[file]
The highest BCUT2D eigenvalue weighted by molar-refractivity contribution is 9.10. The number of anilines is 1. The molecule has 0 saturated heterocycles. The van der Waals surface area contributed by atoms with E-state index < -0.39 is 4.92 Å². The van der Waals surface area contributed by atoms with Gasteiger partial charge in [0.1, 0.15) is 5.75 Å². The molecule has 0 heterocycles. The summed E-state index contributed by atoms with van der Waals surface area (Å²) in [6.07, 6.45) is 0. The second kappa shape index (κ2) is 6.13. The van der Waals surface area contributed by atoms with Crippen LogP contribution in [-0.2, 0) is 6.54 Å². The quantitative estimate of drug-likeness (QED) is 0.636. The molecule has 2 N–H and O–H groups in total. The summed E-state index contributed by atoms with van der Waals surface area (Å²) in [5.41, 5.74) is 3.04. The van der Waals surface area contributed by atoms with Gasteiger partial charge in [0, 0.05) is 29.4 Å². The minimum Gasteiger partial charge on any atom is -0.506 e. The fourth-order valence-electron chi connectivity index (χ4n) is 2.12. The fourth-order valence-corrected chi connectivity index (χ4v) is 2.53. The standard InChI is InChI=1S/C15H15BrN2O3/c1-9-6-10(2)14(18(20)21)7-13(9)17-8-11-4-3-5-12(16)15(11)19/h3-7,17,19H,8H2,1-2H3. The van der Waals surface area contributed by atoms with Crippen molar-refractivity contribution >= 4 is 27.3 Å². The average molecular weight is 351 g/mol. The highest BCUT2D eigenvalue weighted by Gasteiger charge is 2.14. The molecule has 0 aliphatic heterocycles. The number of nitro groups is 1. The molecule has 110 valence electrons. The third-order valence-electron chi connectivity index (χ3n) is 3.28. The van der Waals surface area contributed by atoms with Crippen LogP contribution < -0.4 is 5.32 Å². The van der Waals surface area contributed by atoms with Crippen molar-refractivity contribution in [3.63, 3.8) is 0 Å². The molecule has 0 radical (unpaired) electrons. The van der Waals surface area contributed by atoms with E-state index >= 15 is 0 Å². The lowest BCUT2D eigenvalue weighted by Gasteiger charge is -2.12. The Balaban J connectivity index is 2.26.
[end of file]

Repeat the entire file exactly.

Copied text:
The highest BCUT2D eigenvalue weighted by molar-refractivity contribution is 9.10. The number of anilines is 1. The molecule has 0 saturated heterocycles. The van der Waals surface area contributed by atoms with E-state index < -0.39 is 4.92 Å². The van der Waals surface area contributed by atoms with Gasteiger partial charge in [0.1, 0.15) is 5.75 Å². The molecule has 0 heterocycles. The summed E-state index contributed by atoms with van der Waals surface area (Å²) in [6.07, 6.45) is 0. The second kappa shape index (κ2) is 6.13. The van der Waals surface area contributed by atoms with Crippen LogP contribution in [-0.2, 0) is 6.54 Å². The quantitative estimate of drug-likeness (QED) is 0.636. The molecule has 2 N–H and O–H groups in total. The summed E-state index contributed by atoms with van der Waals surface area (Å²) in [5.41, 5.74) is 3.04. The van der Waals surface area contributed by atoms with Gasteiger partial charge in [0, 0.05) is 29.4 Å². The minimum Gasteiger partial charge on any atom is -0.506 e. The fourth-order valence-electron chi connectivity index (χ4n) is 2.12. The fourth-order valence-corrected chi connectivity index (χ4v) is 2.53. The standard InChI is InChI=1S/C15H15BrN2O3/c1-9-6-10(2)14(18(20)21)7-13(9)17-8-11-4-3-5-12(16)15(11)19/h3-7,17,19H,8H2,1-2H3. The van der Waals surface area contributed by atoms with Crippen molar-refractivity contribution >= 4 is 27.3 Å². The average molecular weight is 351 g/mol. The highest BCUT2D eigenvalue weighted by Gasteiger charge is 2.14. The molecule has 0 aliphatic heterocycles. The number of nitro groups is 1. The molecule has 110 valence electrons. The third-order valence-electron chi connectivity index (χ3n) is 3.28. The van der Waals surface area contributed by atoms with Crippen LogP contribution < -0.4 is 5.32 Å². The van der Waals surface area contributed by atoms with Crippen molar-refractivity contribution in [3.63, 3.8) is 0 Å². The molecule has 0 radical (unpaired) electrons. The van der Waals surface area contributed by atoms with E-state index >= 15 is 0 Å². The lowest BCUT2D eigenvalue weighted by Gasteiger charge is -2.12. The Balaban J connectivity index is 2.26.